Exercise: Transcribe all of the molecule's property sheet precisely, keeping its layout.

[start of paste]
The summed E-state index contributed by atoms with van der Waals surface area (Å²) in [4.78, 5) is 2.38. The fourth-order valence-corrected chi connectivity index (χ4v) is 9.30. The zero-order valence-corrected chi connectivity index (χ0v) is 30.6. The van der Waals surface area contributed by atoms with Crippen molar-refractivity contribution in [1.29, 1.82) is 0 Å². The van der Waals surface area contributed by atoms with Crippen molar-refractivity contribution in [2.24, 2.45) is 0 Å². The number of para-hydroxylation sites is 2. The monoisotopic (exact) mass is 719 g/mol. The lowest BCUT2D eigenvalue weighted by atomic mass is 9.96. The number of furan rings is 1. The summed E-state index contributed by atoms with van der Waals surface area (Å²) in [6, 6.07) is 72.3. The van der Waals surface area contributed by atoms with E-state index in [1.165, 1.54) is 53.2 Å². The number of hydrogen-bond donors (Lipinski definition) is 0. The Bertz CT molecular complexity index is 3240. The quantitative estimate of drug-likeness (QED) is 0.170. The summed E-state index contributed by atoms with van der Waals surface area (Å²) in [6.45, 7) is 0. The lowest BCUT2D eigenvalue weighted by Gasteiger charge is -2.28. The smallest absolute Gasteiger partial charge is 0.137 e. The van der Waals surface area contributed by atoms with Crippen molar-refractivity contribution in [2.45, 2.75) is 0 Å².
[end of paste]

The summed E-state index contributed by atoms with van der Waals surface area (Å²) in [4.78, 5) is 2.38. The fourth-order valence-corrected chi connectivity index (χ4v) is 9.30. The zero-order valence-corrected chi connectivity index (χ0v) is 30.6. The van der Waals surface area contributed by atoms with Crippen molar-refractivity contribution in [1.29, 1.82) is 0 Å². The van der Waals surface area contributed by atoms with Crippen molar-refractivity contribution in [2.24, 2.45) is 0 Å². The number of para-hydroxylation sites is 2. The monoisotopic (exact) mass is 719 g/mol. The lowest BCUT2D eigenvalue weighted by atomic mass is 9.96. The number of furan rings is 1. The summed E-state index contributed by atoms with van der Waals surface area (Å²) in [6, 6.07) is 72.3. The van der Waals surface area contributed by atoms with E-state index in [1.165, 1.54) is 53.2 Å². The number of hydrogen-bond donors (Lipinski definition) is 0. The Bertz CT molecular complexity index is 3240. The quantitative estimate of drug-likeness (QED) is 0.170. The summed E-state index contributed by atoms with van der Waals surface area (Å²) in [6.45, 7) is 0. The lowest BCUT2D eigenvalue weighted by Gasteiger charge is -2.28. The smallest absolute Gasteiger partial charge is 0.137 e. The van der Waals surface area contributed by atoms with Crippen molar-refractivity contribution in [2.45, 2.75) is 0 Å².